Putting strategy back into regulatory responses…

Create a vendor selection project & run comparison reports
Click to express your interest in this report
Indication of coverage against your requirements
A subscription is required to activate this feature. Contact us for more info.
Celent have reviewed this profile and believe it to be accurate.
7 October 2011
Cubillas Ding
Topics of regulation and its effects are all the rage in the financial sector news nowadays. Banking, investment and securities activities are facing the weight of multiple ‘structural’ regulations, compounded by the threat of an impending sovereign debt crisis and economic downturn. Cases in point: Basel regulations on capital and liquidity, OTC derivatives trading and clearing infrastructure reforms (Dodd-Frank, EMIR), Durbin debit card interchange rules are all not ordinary "adhere and comply" regulations. These produce second and third order "ecosystem effects" that will force fundamental shifts in the value chain of the financial industry and its clients. Whilst uncertainties remain, one thing is clear. Firms and vendors’ planning responses to regulation and its ripple effects will need to change substantially. As financial firms chart strategies to navigate the deluge of regulations, they need to explicitly think about what paradigm and mode of operation to adopt, rather than merely reacting. Specifically, in an uncertain environment where cross-sector regulatory effects are likely to play out, firms need to:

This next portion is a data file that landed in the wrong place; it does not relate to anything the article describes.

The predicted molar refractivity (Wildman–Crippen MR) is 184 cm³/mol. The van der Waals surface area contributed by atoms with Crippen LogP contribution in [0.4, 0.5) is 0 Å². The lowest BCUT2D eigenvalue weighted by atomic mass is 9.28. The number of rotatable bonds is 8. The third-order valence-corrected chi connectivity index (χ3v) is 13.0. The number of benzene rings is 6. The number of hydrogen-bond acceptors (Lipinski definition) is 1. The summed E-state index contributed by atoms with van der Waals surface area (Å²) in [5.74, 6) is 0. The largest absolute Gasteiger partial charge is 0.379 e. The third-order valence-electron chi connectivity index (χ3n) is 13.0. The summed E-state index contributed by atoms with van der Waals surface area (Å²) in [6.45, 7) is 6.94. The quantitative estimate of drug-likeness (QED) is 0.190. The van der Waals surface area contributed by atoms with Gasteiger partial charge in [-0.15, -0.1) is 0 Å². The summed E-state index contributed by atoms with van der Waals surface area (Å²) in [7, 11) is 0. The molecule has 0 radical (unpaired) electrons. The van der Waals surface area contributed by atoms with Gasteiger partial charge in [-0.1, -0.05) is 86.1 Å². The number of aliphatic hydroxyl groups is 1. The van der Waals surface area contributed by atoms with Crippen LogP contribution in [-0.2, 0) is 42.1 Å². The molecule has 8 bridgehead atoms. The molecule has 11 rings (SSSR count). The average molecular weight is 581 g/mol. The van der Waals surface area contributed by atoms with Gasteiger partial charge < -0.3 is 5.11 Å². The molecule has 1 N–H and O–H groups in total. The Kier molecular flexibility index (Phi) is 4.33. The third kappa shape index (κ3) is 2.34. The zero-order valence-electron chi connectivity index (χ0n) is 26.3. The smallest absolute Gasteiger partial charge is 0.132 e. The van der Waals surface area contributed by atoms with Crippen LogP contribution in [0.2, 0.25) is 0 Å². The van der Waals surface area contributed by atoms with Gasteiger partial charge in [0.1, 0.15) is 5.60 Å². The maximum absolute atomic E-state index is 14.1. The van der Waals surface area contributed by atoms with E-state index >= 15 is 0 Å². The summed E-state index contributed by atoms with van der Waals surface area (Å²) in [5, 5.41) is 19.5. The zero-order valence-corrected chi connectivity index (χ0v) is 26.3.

1. Establish the appropriate regulatory response paradigm beyond the conventional reactive, bottom-up approach. Structural regulations cannot be treated the same as ‘point’ regulations.
  2. Plan and anticipate for different outcomes using a regulatory scenario approach for regulations that are ambiguous and entail multiple cause and effects
  3. Converge fragmented risk and compliance operations to optimize and achieve cost synergies
  4. Ensure that IT stakeholders and technology strategies need to be formulated in tandem with business planning, not as a "leave that for later" afterthought.
  5. IT should maintain strategic flexibility in times of uncertainty. Identify potential “drag areas” and as much as possible, plan for multiple business / regulatory scenarios in order to future-proof emerging requirements.
Indeed, we live in interesting times. Things are likely to get worse before they get better. We will be following regulatory developments, business dynamics, and technology trends closely in the coming months. In the meantime, here are recent analyses that highlight further perspectives on regulatory impact, scenarios and strategic implications: Getting Smart about RegulationDodd-Frank and EMIR Derivatives Reforms: Future Scenarios and the Impact on Derivatives TechnologyOTC Derivatives Clearing and the Buy-side in the US: Rough Ride AheadDurbin Second Order Effects


Insight details

Insight Format
Geographic Focus
Asia-Pacific, EMEA, LATAM, North America